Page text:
What are you passionate about? What do you want to learn more about? These two questions are the backbone of the research unit I recently began with my 82 English 9 students.
When I started thinking about research, I knew that I needed to grab my students’ attention from Day One. Without any interest, most of them wouldn’t be successful. Well, I shouldn’t say that. Students motivated by their grades could be, but I wanted more than that. I wanted my students to have a true curiosity about their topic. I wanted to see that desire to learn more. So, I began to scour the vast world of the internet to see what was out there. My search probably would have taken a lot longer had I not started with some trusted educators I follow.
My initial search led me to Jessica Lifshitz’s brilliant blog, Crawling Out of the Classroom. (Side note: If you haven’t read any of Jessica’s posts before, you’re missing out. Her creative ideas inspire her 5th grade students, as well as her blog readers like me.) When I went to her blog, I was thrilled to see that she was rethinking how she incorporates research in her classroom as well. Like she mentioned in this post, I knew my students needed ideas for topics they would want to learn more about.
Sheet used to gather ideas (based on Jessica Lifshitz’s document)
Two weeks ago, we began searching for topics of interest using some of Jessica’s slides. My students loved Google’s “years in review” as well as a lot of the images. I also added some of my own, based on what I’ve heard my students talk about. I was surprised to see how much my students didn’t know about current events, even though their classmates have discussed these issues before. We then shared what topics stood out to us in small groups, and some students found a new topic they were interested in after these discussions. By the end of the first week, students created inquiry questions about their topics to help guide their upcoming research.
Last week we started our search for articles, which was honestly difficult for some of my students. I wanted them to use our school’s databases to find reliable sources, but that also meant many of the articles would be written at a high level. We started with ProQuest SIRS Issues Researcher, but many of the articles students found were too difficult for them to read (Lexile levels were anywhere from 1100 to over 1400). Some students tried other databases, but many articles were still a struggle to get through.
5th Period’s Skimming Techniques Anchor Chart
In order to make sure my students saved articles they could read and understand, we reviewed how to skim our articles first. Too often, I watched students just look at a title, and then print (or not print) based off of what it said. Once students began finding their helpful articles, I asked them to highlight and add annotations in the margins. The goal of this was to show evidence of close read, and I reminded them that their annotations would be needed later on for their papers.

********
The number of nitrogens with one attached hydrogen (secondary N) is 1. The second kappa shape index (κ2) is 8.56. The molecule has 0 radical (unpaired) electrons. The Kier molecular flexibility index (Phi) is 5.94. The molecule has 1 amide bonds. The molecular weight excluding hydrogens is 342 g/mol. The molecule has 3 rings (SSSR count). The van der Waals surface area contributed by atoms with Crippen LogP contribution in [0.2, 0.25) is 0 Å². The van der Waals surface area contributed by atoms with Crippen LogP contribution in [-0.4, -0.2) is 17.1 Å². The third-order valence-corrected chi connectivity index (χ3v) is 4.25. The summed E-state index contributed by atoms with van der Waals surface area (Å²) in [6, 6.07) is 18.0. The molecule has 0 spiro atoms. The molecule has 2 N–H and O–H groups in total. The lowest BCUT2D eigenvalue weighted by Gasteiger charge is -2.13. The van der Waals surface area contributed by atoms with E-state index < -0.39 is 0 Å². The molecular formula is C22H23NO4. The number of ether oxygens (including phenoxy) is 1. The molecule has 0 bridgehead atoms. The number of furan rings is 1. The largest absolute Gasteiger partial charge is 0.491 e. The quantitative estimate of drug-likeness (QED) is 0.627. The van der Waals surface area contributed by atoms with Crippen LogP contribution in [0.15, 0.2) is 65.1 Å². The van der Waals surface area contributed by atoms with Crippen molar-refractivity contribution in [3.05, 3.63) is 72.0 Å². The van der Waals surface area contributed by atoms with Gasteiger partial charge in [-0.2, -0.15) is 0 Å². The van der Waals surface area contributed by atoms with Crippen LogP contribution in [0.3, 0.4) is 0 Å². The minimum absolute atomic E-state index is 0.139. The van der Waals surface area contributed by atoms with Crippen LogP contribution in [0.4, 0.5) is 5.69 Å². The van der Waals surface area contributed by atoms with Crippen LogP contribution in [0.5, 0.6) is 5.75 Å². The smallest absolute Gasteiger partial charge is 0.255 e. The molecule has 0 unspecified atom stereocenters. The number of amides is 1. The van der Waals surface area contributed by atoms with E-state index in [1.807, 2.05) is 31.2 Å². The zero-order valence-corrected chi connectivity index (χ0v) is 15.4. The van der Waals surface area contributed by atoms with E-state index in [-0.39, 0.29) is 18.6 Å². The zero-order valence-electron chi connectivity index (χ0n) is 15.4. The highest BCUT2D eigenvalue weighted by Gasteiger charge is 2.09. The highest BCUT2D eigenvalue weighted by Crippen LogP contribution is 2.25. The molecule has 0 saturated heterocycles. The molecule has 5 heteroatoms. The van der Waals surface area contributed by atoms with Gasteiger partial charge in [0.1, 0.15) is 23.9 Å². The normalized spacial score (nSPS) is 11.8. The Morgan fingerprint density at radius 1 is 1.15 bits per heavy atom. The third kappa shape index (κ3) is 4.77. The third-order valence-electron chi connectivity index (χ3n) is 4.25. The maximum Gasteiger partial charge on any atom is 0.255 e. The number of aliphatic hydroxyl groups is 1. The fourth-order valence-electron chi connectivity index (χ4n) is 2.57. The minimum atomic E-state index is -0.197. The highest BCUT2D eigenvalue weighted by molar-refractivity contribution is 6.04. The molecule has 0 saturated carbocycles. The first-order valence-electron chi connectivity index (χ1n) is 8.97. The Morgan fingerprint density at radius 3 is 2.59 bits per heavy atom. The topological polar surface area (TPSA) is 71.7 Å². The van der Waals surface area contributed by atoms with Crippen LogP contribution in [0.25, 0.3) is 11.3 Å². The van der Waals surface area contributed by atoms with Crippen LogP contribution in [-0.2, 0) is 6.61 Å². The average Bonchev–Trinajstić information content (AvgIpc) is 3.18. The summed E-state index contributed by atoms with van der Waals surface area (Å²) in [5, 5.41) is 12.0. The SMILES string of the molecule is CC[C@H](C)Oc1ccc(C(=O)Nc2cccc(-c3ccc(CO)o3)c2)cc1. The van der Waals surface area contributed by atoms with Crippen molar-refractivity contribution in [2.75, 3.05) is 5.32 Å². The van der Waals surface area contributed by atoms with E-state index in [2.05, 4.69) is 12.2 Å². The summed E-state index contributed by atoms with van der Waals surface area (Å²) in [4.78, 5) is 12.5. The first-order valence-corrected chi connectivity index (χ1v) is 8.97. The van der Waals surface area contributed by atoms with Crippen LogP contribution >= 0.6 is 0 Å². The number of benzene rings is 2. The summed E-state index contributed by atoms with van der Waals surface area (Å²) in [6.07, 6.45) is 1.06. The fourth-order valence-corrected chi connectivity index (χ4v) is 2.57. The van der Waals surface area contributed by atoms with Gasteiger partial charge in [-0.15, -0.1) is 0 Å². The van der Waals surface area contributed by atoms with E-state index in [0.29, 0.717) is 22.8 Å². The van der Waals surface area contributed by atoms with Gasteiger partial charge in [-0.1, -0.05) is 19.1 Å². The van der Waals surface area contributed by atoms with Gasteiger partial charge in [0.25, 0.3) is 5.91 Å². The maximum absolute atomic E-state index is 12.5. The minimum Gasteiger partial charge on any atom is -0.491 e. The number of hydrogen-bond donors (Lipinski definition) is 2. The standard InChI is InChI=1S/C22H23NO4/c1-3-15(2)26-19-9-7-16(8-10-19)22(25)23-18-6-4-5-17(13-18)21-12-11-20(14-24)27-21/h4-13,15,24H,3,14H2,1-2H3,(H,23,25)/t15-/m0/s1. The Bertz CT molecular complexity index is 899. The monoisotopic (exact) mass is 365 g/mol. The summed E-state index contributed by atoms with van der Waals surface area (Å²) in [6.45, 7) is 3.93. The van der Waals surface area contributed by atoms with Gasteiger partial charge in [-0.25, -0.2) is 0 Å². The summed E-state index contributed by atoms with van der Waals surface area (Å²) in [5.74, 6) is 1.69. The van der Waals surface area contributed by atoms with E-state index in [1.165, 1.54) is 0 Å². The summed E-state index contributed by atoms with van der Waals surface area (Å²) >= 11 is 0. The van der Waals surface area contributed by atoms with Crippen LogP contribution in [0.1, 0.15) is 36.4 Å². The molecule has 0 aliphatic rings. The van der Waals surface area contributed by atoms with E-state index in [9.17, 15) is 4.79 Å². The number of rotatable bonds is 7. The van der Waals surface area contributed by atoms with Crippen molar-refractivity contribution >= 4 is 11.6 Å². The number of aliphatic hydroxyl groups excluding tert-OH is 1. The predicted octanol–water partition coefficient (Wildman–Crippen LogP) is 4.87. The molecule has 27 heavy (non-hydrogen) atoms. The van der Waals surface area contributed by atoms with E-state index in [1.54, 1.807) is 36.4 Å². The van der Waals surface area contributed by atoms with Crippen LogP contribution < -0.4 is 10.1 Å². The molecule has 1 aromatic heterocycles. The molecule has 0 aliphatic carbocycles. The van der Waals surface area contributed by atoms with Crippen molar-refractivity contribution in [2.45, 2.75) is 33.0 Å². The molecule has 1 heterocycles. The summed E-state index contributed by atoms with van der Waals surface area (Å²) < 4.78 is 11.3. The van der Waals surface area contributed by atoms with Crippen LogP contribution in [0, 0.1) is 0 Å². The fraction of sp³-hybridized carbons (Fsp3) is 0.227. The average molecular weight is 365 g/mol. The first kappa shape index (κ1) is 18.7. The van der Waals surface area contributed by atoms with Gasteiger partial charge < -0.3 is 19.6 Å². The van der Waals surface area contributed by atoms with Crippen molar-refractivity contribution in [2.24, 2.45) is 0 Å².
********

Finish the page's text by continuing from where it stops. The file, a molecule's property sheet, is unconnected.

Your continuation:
The first day of searching went smoothly, but then I started to see some students putting their heads down or just getting off task. When I asked those students what was going on, they all said they just didn’t want to read their articles or “do research.” I was nervous at this point, for I thought the reading would happen on its own if my students were interested in their topics. What had happened? I started by going back to my students’ inquiry questions to make sure they were still interested in their topics. Most of them weren’t, or at least weren’t sure where to go with it. I encouraged these students to revisit their topics, and change them if needed. Some of them did revise, and then were back on track. Others were still frustrated and reluctant to try to revise. After talking with them, they seemed overwhelmed with the whole research process, for this was the first time they ever had to find multiple texts to write a “research paper.” I had various conversations about why we are doing research, how it will benefit them now and in the future, and even about the upcoming paper and presentation. I told them that yes, the reading and learning portion is often the hardest part, but if they become an “expert” on their topic, the writing and presentation could be a lot easier. Some students believed me, but I think others were still frustrated.
As I write this, I am currently in the middle of my Spring Break. I am hoping my students return to school next week rejuvenated and ready to continue with their research. The vast majority of my students are enjoying the process, which is a big success in my book. I am also, however, planning accordingly for those that may not be ready or willing. My 82 students should already be “experts” on their topic, since they should have read three articles about it. Some have not finished that reading yet, and one of my two goals is to spend additional time with them next week to help them get caught up. Some may already be caught up, and others may end up using a podcast for a source instead of an article. (I wish I would have encouraged other sources besides articles from the start, but it’s an option now.) My second goal is to begin encouraging my other students to start planning out an I-Search paper. I know not all students plan the same way, so I will have a few different tools to share. I will be writing a paper along with them, so I will have a constant model to display, and even work on right there in front of them. More to come in Part II!
How do you work research into your curriculum? Feel free to leave a comment below.